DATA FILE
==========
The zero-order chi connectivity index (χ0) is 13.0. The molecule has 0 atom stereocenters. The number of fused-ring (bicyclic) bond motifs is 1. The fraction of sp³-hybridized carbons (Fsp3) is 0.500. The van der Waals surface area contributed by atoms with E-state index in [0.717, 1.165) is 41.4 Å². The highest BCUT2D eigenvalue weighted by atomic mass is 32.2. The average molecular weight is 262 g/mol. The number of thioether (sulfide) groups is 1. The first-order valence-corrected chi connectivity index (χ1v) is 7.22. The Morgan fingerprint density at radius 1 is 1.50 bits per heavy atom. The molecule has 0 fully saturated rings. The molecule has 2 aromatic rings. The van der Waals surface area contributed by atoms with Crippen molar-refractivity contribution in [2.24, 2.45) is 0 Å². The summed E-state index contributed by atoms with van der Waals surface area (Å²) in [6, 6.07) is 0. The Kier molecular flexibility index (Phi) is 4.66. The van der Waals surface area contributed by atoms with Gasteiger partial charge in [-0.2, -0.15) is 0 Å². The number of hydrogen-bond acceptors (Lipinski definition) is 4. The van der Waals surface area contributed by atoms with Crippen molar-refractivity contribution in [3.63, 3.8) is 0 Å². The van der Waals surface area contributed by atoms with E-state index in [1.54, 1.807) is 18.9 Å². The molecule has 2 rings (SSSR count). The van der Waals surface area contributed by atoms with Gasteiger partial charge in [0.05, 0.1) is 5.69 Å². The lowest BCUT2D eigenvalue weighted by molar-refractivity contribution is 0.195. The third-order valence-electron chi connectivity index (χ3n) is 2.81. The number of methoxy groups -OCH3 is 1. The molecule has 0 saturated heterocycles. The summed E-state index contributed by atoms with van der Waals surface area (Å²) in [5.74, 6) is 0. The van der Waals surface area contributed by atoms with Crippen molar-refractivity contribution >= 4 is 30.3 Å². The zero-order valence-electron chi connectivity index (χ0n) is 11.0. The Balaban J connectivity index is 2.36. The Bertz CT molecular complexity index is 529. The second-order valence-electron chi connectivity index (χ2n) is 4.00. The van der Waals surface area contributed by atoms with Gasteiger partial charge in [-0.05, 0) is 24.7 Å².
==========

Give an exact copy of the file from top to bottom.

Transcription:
The zero-order chi connectivity index (χ0) is 13.0. The molecule has 0 atom stereocenters. The number of fused-ring (bicyclic) bond motifs is 1. The fraction of sp³-hybridized carbons (Fsp3) is 0.500. The van der Waals surface area contributed by atoms with E-state index in [0.717, 1.165) is 41.4 Å². The highest BCUT2D eigenvalue weighted by atomic mass is 32.2. The average molecular weight is 262 g/mol. The number of thioether (sulfide) groups is 1. The first-order valence-corrected chi connectivity index (χ1v) is 7.22. The Morgan fingerprint density at radius 1 is 1.50 bits per heavy atom. The molecule has 0 fully saturated rings. The molecule has 2 aromatic rings. The van der Waals surface area contributed by atoms with Crippen molar-refractivity contribution in [2.24, 2.45) is 0 Å². The summed E-state index contributed by atoms with van der Waals surface area (Å²) in [6, 6.07) is 0. The Kier molecular flexibility index (Phi) is 4.66. The van der Waals surface area contributed by atoms with Gasteiger partial charge in [-0.2, -0.15) is 0 Å². The number of hydrogen-bond acceptors (Lipinski definition) is 4. The van der Waals surface area contributed by atoms with Crippen molar-refractivity contribution in [3.63, 3.8) is 0 Å². The van der Waals surface area contributed by atoms with E-state index in [1.54, 1.807) is 18.9 Å². The molecule has 2 rings (SSSR count). The van der Waals surface area contributed by atoms with Gasteiger partial charge in [0.05, 0.1) is 5.69 Å². The lowest BCUT2D eigenvalue weighted by molar-refractivity contribution is 0.195. The third-order valence-electron chi connectivity index (χ3n) is 2.81. The number of methoxy groups -OCH3 is 1. The molecule has 0 saturated heterocycles. The summed E-state index contributed by atoms with van der Waals surface area (Å²) in [5.74, 6) is 0. The van der Waals surface area contributed by atoms with Crippen molar-refractivity contribution >= 4 is 30.3 Å². The zero-order valence-electron chi connectivity index (χ0n) is 11.0. The Balaban J connectivity index is 2.36. The Bertz CT molecular complexity index is 529. The second-order valence-electron chi connectivity index (χ2n) is 4.00. The van der Waals surface area contributed by atoms with Gasteiger partial charge in [-0.05, 0) is 24.7 Å².